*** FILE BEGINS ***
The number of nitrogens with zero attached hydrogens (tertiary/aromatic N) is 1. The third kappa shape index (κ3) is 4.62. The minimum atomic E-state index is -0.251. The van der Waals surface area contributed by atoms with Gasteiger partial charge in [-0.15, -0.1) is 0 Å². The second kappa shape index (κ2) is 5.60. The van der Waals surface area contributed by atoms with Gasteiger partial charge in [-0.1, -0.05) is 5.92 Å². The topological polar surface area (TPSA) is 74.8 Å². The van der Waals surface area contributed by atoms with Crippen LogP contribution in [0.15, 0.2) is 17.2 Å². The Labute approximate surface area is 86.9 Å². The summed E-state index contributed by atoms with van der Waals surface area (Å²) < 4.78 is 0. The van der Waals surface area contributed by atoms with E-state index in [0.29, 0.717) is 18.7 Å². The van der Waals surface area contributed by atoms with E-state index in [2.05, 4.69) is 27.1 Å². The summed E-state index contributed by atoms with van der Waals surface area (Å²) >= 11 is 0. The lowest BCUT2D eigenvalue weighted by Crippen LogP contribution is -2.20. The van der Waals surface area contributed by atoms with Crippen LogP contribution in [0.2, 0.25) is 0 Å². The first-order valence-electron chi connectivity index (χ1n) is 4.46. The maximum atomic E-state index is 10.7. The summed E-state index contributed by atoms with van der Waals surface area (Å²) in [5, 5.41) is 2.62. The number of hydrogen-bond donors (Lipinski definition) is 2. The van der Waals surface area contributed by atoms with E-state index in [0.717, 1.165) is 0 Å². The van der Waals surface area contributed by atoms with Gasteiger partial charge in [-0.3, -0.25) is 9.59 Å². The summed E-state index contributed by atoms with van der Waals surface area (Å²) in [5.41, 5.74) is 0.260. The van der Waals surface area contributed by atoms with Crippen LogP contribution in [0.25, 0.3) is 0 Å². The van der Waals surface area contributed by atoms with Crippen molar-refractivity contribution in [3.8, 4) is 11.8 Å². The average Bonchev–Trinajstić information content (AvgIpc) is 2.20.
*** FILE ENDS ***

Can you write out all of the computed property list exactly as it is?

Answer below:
The number of nitrogens with zero attached hydrogens (tertiary/aromatic N) is 1. The third kappa shape index (κ3) is 4.62. The minimum atomic E-state index is -0.251. The van der Waals surface area contributed by atoms with Gasteiger partial charge in [-0.15, -0.1) is 0 Å². The second kappa shape index (κ2) is 5.60. The van der Waals surface area contributed by atoms with Gasteiger partial charge in [-0.1, -0.05) is 5.92 Å². The topological polar surface area (TPSA) is 74.8 Å². The van der Waals surface area contributed by atoms with Crippen LogP contribution in [0.15, 0.2) is 17.2 Å². The Labute approximate surface area is 86.9 Å². The summed E-state index contributed by atoms with van der Waals surface area (Å²) < 4.78 is 0. The van der Waals surface area contributed by atoms with E-state index in [0.29, 0.717) is 18.7 Å². The van der Waals surface area contributed by atoms with E-state index in [2.05, 4.69) is 27.1 Å². The summed E-state index contributed by atoms with van der Waals surface area (Å²) >= 11 is 0. The lowest BCUT2D eigenvalue weighted by Crippen LogP contribution is -2.20. The van der Waals surface area contributed by atoms with Crippen LogP contribution in [0.2, 0.25) is 0 Å². The first-order valence-electron chi connectivity index (χ1n) is 4.46. The maximum atomic E-state index is 10.7. The summed E-state index contributed by atoms with van der Waals surface area (Å²) in [5, 5.41) is 2.62. The number of hydrogen-bond donors (Lipinski definition) is 2. The van der Waals surface area contributed by atoms with E-state index in [0.717, 1.165) is 0 Å². The van der Waals surface area contributed by atoms with Gasteiger partial charge in [-0.3, -0.25) is 9.59 Å². The summed E-state index contributed by atoms with van der Waals surface area (Å²) in [5.41, 5.74) is 0.260. The van der Waals surface area contributed by atoms with Crippen LogP contribution in [0.25, 0.3) is 0 Å². The van der Waals surface area contributed by atoms with Crippen molar-refractivity contribution in [3.8, 4) is 11.8 Å². The average Bonchev–Trinajstić information content (AvgIpc) is 2.20.